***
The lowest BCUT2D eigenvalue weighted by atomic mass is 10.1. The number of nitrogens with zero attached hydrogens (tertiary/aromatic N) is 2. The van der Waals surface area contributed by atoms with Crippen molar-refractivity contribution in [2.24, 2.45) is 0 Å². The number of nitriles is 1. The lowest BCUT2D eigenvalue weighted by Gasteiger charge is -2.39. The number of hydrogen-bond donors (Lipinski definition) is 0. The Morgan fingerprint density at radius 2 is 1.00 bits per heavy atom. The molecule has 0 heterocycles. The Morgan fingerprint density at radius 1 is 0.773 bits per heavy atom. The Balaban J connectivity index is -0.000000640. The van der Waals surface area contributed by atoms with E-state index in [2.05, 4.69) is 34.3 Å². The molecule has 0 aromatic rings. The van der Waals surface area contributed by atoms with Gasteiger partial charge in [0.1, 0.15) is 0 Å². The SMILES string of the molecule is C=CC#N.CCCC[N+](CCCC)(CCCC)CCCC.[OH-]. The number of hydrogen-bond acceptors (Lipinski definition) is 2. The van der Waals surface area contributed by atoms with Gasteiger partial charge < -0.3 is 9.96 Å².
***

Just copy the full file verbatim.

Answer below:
The lowest BCUT2D eigenvalue weighted by atomic mass is 10.1. The number of nitrogens with zero attached hydrogens (tertiary/aromatic N) is 2. The van der Waals surface area contributed by atoms with Crippen molar-refractivity contribution in [2.24, 2.45) is 0 Å². The number of nitriles is 1. The lowest BCUT2D eigenvalue weighted by Gasteiger charge is -2.39. The number of hydrogen-bond donors (Lipinski definition) is 0. The Morgan fingerprint density at radius 2 is 1.00 bits per heavy atom. The molecule has 0 heterocycles. The Morgan fingerprint density at radius 1 is 0.773 bits per heavy atom. The Balaban J connectivity index is -0.000000640. The van der Waals surface area contributed by atoms with E-state index in [2.05, 4.69) is 34.3 Å². The molecule has 0 aromatic rings. The van der Waals surface area contributed by atoms with Gasteiger partial charge in [0.1, 0.15) is 0 Å². The SMILES string of the molecule is C=CC#N.CCCC[N+](CCCC)(CCCC)CCCC.[OH-]. The number of hydrogen-bond acceptors (Lipinski definition) is 2. The van der Waals surface area contributed by atoms with Gasteiger partial charge < -0.3 is 9.96 Å².